FuelCell Energy Inc (NASDAQ:FCEL), a global leader in the design, manufacture, operation and service of ultra‐clean, efficient and reliable fuel cell power plants, announced the execution of a power purchase agreement (PPA) with the City of Riverside, California to install a 1.4 megawatt combined heat and power (CHP) Direct FuelCell® (DFC®) power plant at the Riverside Regional Water Quality Control Plant. The fuel cell power plant will convert biogas from the wastewater treatment process into a continuous supply of ultra-clean electricity to power the facility and two electric vehicle charging stations, as well as provide thermal energy for the water treatment process. The City of Riverside is forecasting cost savings under the PPA, paying only for power produced and advancing their sustainability initiatives. FuelCell Energy will install, operate and maintain the plant under a long-term service agreement for a term of 20 years. The plant is expected to be operational in 2016.
“We are doing the right thing to ensure cleaner air for our residents to breathe as we power critical facilities within a framework that saves the city money,” said Mayor Rusty Bailey of the City of Riverside, California. “The opportunity to further clean our air without significant investments in equipment, while also obtaining cost savings, is a win-win.”
“It is great to provide the City of Riverside with a power generation solution that will deliver energy savings and energy security in an environmentally-friendly way with no capital investment required by the City,” said Chip Bottone, Chief Executive Officer, FuelCell Energy, Inc. “Our fuel cell power plants are fuel flexible, utilizing on-site biogas for this application, which is carbon-neutral due to the renewable nature of the fuel source.”
“The benefits of this fuel cell project are that we avoid the flaring of the biogas, we remove future compliance obligations from the South Coast Air Quality Management District regulations due to the emission of only water vapor from the fuel cells, and we obtain carbon credits from the California Air Resources Board,” said Ernest Marquez, Jr., Principal Engineer, City of Riverside. “Fuel cells operating on renewable biogas solve a number of our issues and concerns about permitting and sustainability that are not easily or completely addressed by other forms of on-site power generation.”
The City will reduce its power costs and avoids the need to directly invest in the power generation equipment by utilizing the PPA structure and retaining FuelCell Energy to operate and maintain the power plant. The City found that retrofitting existing internal combustion biogas engines for compliance with clean air permitting regulations, specifically South Coast Air Quality Management District Rule 1110.2, was a more expensive option. This illustrates a key advantage of DFC plants as they eliminate clean air permitting challenges. The fuel cells utilize chemistry rather than combustion to generate power, resulting in the virtual absence of criteria pollutants including nitrogen oxide (NOx) that causes smog, sulfur dioxide (SOx) that contributes to acid rain, and particulate matter that can aggravate asthma.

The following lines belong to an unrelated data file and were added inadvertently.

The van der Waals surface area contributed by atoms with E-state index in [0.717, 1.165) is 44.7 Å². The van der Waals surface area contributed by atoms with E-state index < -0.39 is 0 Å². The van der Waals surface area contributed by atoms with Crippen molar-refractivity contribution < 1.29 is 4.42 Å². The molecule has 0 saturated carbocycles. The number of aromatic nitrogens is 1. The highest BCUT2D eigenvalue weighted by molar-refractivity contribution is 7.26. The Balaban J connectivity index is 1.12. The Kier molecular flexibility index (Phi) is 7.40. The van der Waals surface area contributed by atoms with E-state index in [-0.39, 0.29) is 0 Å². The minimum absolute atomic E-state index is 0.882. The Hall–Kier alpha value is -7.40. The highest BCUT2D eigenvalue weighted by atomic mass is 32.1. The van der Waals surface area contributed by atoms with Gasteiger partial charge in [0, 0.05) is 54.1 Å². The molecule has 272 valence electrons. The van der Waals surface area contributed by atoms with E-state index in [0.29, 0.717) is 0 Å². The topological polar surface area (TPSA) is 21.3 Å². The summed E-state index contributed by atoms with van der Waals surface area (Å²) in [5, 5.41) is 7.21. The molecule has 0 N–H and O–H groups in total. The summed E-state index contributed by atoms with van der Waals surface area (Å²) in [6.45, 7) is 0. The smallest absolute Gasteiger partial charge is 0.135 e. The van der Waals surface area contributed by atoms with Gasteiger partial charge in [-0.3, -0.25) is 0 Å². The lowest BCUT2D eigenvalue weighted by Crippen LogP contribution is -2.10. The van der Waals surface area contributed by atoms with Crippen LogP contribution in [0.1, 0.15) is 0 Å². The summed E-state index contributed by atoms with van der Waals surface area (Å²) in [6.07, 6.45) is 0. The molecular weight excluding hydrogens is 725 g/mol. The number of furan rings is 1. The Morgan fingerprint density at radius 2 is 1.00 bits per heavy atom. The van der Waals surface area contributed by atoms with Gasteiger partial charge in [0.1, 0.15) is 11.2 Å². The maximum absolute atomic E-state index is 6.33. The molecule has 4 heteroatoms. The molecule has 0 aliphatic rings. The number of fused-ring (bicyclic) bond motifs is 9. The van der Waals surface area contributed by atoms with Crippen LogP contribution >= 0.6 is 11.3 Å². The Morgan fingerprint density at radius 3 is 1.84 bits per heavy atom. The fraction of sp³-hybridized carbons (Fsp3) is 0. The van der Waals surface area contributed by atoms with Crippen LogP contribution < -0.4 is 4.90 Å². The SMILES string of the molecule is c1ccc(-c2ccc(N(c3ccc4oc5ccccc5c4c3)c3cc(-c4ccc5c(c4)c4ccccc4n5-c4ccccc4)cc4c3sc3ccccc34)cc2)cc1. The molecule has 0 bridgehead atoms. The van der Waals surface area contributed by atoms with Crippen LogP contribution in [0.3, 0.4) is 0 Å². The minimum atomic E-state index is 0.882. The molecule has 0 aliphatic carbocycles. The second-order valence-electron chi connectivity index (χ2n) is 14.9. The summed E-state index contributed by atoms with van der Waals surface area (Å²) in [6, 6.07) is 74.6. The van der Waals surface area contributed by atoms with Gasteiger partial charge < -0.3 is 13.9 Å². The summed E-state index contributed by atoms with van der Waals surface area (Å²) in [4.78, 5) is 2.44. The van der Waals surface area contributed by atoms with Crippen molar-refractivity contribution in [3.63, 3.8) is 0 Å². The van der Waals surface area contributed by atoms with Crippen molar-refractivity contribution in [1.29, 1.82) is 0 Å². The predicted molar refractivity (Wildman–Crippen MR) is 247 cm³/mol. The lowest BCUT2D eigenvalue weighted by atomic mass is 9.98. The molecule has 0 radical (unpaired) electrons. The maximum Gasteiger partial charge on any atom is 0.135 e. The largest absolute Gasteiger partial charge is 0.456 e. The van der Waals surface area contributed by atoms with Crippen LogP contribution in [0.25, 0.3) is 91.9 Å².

The Riverside wastewater treatment facility processes approximately 40 million gallons of wastewater per day with around-the-clock operations. The continuous power profile of the fuel cells will support the treatment process, utilizing approximately one half of the biogas generated to provide about half of the power needs for the facility.
Direct FuelCell® (DFC®) power plants solve energy, environmental and business-related power generation challenges by providing ultra clean, efficient and reliable distributed power generation. The fuel cells combine a fuel such as renewable biogas, directed biogas or clean natural gas with oxygen from the ambient air to efficiently produce ultra-clean electricity and usable high quality heat via an electrochemical process. Virtually no pollutants are emitted due to the absence of combustion, benefiting public health. The high efficiency of the fuel cell power generation process supports the affordability of the DFC solution, and producing both electricity and heat from the same unit of fuel further supports favorable economics while also promoting sustainability. (Original Source)
Shares of Fuelcell Energy closed yesterday at $1.24 . FCEL has a 1-year high of $2.84 and a 1-year low of $1.05. The stock’s 50-day moving average is $1.27 and its 200-day moving average is $1.44.
On the ratings front, Fuelcell Energy has been the subject of a number of recent research reports. In a report issued on April 17, Dougherty analyst Pierre Maccagno initiated coverage with a Buy rating on FCEL and a price target of $2.45, which represents a potential upside of 97.6% from where the stock is currently trading. Separately, on March 11, Cowen’s Jeff Osborne maintained a Buy rating on the stock and has a price target of $3.
According to TipRanks.com, which ranks over 7,500 financial analysts and bloggers to gauge the performance of their past recommendations, Pierre Maccagno and Jeff Osborne have a total average return of 24.8% and 4.9% respectively. Maccagno has a success rate of 50.0% and is ranked #1654 out of 3602 analysts, while Osborne has a success rate of 59.5% and is ranked #1298.
Fuelcell Energy Inc is an integrated fuel cell company. The Company designs, manufactures, sells, installs, operates and services ultra-clean, highly efficient stationary fuel cell power plantsfor distributed power generation.